Misty Copeland, center, appears at the curtain call for her...

Misty Copeland, center, appears at the curtain call for her Broadway debut in "On The Town" at the Lyric Theatre in Manhattan on Tuesday, Aug. 25, 2015. Credit: AP / Charles Sykes

Ivy Smith, the winner of the subway's monthly Miss Turnstyle contest in "On the Town," is a smart and modest -- if not exactly conclusive -- role for a star ballerina in her two-week, high-profile Broadway debut.

Surrounded by Misty Copeland's primed fan-base at the long-running revival Tuesday, I was never more aware of how much of the musical-comedy classic (which closes when she leaves Sept. 6) involves looking for Ivy and talking about Ivy -- and how few scenes she actually dominates.

Unless you bought a ticket expecting all-Misty, all-the-time, however, the first theater appearance by American Ballet Theatre's newly appointed first black principal dancer was an impressive and satisfying event.

Copeland, in the midst of a multimedia career whirlwind, steps into the role created for this production by Megan Fairchild, on leave from the New York City Ballet. Copeland combines a perky but savvy girl-next-door accessibility with a punch of dynamism. She definitely can act -- with her expressive body, of course, but also with her (heavily miked)voice. Her singing, the little she does here, has a gutsy quality that exudes personality, if not elegant tone. While taking class from her alcoholic nutcase of a teacher (Jackie Hoffman, still pushing overtime in four comic cameos), this Ivy does robust vocalizing while standing for what seems like forever on her head.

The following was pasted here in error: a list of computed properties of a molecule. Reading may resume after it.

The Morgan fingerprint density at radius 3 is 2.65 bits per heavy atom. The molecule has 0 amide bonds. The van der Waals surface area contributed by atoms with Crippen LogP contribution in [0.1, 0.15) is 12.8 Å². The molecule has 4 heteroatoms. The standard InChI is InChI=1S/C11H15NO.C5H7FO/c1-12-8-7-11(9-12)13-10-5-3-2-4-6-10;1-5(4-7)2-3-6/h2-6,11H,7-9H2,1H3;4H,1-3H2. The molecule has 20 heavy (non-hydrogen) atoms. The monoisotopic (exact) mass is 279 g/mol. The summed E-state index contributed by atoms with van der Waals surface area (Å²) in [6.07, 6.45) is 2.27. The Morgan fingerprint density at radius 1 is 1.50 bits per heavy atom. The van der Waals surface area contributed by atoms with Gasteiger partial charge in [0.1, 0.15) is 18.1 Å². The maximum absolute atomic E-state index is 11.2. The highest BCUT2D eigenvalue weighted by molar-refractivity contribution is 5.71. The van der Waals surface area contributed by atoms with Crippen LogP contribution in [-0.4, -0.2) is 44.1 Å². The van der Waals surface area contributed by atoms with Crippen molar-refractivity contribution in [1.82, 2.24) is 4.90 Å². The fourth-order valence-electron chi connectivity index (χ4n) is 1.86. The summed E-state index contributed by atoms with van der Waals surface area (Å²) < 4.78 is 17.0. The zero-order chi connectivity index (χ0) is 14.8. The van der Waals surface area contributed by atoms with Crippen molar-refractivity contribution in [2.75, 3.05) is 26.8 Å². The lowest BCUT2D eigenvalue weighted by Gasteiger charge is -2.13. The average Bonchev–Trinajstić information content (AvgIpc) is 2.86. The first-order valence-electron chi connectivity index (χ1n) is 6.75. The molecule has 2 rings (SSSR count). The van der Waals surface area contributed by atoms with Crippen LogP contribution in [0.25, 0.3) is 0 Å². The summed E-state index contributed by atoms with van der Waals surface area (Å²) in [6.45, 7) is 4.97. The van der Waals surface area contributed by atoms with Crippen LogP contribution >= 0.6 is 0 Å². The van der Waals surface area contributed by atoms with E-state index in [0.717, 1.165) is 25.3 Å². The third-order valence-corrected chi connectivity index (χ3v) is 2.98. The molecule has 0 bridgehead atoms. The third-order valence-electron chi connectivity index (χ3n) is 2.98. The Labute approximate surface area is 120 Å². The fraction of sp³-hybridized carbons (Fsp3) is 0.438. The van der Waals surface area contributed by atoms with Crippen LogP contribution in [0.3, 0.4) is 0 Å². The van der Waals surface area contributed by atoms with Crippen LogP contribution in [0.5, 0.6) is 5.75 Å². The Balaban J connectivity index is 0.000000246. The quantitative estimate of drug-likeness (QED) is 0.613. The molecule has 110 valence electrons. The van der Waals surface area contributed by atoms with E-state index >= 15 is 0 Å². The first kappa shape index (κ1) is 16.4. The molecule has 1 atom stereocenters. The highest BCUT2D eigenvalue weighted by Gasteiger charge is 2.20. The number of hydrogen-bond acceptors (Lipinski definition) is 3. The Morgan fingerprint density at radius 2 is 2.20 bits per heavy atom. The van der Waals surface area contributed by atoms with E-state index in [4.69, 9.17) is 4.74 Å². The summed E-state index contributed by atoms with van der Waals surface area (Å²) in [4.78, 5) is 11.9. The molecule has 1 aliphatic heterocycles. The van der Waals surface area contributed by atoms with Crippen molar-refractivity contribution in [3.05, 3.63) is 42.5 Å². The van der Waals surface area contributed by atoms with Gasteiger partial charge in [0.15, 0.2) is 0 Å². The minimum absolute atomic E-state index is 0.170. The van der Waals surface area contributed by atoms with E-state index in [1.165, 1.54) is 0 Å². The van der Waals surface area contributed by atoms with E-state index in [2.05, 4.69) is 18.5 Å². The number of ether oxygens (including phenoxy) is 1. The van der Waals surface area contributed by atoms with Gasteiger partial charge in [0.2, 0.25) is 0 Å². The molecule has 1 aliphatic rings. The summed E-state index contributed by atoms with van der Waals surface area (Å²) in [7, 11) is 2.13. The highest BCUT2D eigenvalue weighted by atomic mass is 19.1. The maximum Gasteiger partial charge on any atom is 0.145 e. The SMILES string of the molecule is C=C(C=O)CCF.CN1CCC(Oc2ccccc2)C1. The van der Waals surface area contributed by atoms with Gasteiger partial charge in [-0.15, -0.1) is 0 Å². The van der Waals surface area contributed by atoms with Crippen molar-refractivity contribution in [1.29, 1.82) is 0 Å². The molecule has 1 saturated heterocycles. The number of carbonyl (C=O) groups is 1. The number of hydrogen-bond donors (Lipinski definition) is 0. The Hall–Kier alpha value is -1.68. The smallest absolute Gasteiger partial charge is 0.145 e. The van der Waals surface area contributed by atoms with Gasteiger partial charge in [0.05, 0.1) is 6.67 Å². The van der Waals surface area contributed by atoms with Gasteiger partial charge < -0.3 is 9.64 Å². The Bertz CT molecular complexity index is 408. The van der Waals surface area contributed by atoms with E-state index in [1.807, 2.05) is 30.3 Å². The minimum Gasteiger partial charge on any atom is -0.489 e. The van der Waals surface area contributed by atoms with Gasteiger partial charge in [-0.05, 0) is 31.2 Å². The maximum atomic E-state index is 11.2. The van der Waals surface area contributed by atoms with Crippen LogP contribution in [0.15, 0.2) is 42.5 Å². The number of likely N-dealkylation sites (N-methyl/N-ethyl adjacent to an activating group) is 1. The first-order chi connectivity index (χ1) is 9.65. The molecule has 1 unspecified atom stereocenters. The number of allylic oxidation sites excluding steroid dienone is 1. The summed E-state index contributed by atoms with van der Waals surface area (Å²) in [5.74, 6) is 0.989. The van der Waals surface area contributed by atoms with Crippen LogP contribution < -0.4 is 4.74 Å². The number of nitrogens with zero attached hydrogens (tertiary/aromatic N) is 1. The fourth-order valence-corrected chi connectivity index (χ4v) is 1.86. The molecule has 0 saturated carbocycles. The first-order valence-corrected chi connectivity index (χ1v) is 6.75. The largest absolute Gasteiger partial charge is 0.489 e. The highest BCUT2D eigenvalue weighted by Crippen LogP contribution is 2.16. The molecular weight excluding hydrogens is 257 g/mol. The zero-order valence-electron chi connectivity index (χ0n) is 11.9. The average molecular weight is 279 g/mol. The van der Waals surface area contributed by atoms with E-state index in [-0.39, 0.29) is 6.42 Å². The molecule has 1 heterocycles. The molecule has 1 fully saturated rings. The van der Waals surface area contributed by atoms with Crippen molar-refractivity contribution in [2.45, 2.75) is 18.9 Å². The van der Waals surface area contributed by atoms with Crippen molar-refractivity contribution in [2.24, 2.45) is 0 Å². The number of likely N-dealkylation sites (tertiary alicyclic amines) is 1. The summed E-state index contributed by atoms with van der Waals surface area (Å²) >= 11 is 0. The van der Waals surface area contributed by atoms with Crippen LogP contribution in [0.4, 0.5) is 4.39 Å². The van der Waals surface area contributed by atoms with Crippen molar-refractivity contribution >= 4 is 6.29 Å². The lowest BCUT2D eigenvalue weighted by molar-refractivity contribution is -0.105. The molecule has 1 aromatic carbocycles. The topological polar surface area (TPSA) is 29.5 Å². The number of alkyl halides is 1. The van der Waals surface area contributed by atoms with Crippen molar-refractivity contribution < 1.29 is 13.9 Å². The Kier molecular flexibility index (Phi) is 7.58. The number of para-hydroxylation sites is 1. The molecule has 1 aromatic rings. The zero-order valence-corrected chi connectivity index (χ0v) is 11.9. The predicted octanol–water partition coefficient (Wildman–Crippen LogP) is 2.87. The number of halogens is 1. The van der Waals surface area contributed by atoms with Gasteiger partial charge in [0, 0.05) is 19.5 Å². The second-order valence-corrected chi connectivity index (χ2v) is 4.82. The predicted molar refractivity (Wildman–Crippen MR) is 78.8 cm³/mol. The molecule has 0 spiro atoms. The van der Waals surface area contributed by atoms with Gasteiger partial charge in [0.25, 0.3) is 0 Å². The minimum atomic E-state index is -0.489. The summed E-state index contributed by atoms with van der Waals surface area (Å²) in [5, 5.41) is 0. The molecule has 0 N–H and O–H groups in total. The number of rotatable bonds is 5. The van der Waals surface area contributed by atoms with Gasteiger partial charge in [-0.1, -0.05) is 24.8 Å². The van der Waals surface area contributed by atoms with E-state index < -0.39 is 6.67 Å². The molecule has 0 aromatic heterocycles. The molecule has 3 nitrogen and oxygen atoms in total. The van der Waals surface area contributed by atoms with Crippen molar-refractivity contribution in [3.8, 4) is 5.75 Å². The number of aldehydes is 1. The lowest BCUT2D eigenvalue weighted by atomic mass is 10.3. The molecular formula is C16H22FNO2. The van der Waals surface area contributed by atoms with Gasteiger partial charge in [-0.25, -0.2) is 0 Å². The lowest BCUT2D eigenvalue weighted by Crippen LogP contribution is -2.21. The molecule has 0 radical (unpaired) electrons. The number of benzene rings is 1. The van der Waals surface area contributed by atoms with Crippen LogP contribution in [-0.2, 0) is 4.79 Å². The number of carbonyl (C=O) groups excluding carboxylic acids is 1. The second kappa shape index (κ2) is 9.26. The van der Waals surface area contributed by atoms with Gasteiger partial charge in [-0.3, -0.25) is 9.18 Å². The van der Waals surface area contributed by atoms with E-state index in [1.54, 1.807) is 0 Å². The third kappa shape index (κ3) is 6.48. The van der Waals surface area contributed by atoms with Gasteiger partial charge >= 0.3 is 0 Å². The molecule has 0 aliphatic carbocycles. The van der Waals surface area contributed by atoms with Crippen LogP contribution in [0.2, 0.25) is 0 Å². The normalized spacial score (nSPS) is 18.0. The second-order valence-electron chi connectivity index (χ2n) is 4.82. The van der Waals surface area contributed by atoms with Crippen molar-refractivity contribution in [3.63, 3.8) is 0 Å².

She is short for a dancer, a fact known in the ballet world and by readers of her best-selling memoir. But she takes up broad swatches of emotional space with confidence and switches from show-dance to the romantic ballet interludes with the ease expected from an artist with her varied repertory.

Is she a Broadway natural for shows that require more singing and acting? Who can say? But Copeland, an activist against racial inequality in more than ballet, is obviously having a kick for a brief time in the 1944 musical about three sailors on one-day leave in naughty New York.

The show, directed by John Rando, has been sexed-up and coarsened in the year since it opened to good reviews but a struggling box office. Nearly everyone is hitting the sly jokes by Betty Comden and Adolph Green too hard. Leonard Bernstein's jazzy, brainy score still sounds wonderful, but Joshua Bergasse's choreography, inspired by heady memories of Jerome Robbins, has settled into more obvious grind.

WHAT "On the Town"

WHERE Lyric Theatre, 213 W. 42nd St., through Sept. 6

INFO $39-$147.50; 877-250-2929; onthetownbroadway.com

BOTTOM LINE Misty Copeland in small but impressive Broadway debut.

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